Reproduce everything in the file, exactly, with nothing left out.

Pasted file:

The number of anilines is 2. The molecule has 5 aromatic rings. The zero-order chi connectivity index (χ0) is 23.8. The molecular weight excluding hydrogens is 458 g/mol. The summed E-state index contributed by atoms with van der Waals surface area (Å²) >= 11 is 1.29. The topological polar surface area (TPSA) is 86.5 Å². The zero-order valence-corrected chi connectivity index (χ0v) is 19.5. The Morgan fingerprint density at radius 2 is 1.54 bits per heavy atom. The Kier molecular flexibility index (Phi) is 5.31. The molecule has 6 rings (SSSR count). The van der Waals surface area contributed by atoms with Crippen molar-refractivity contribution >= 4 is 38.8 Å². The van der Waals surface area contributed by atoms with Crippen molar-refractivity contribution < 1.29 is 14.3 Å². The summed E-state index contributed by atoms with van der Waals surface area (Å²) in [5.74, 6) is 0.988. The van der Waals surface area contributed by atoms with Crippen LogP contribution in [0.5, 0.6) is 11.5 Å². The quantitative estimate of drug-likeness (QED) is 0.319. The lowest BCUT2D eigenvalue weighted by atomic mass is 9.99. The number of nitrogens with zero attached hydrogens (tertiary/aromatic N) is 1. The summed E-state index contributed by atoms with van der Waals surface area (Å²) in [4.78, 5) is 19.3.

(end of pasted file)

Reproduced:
The number of anilines is 2. The molecule has 5 aromatic rings. The zero-order chi connectivity index (χ0) is 23.8. The molecular weight excluding hydrogens is 458 g/mol. The summed E-state index contributed by atoms with van der Waals surface area (Å²) >= 11 is 1.29. The topological polar surface area (TPSA) is 86.5 Å². The zero-order valence-corrected chi connectivity index (χ0v) is 19.5. The Morgan fingerprint density at radius 2 is 1.54 bits per heavy atom. The Kier molecular flexibility index (Phi) is 5.31. The molecule has 6 rings (SSSR count). The van der Waals surface area contributed by atoms with Crippen molar-refractivity contribution >= 4 is 38.8 Å². The van der Waals surface area contributed by atoms with Crippen molar-refractivity contribution < 1.29 is 14.3 Å². The summed E-state index contributed by atoms with van der Waals surface area (Å²) in [5.74, 6) is 0.988. The van der Waals surface area contributed by atoms with Crippen LogP contribution in [0.5, 0.6) is 11.5 Å². The quantitative estimate of drug-likeness (QED) is 0.319. The lowest BCUT2D eigenvalue weighted by atomic mass is 9.99. The number of nitrogens with zero attached hydrogens (tertiary/aromatic N) is 1. The summed E-state index contributed by atoms with van der Waals surface area (Å²) in [4.78, 5) is 19.3.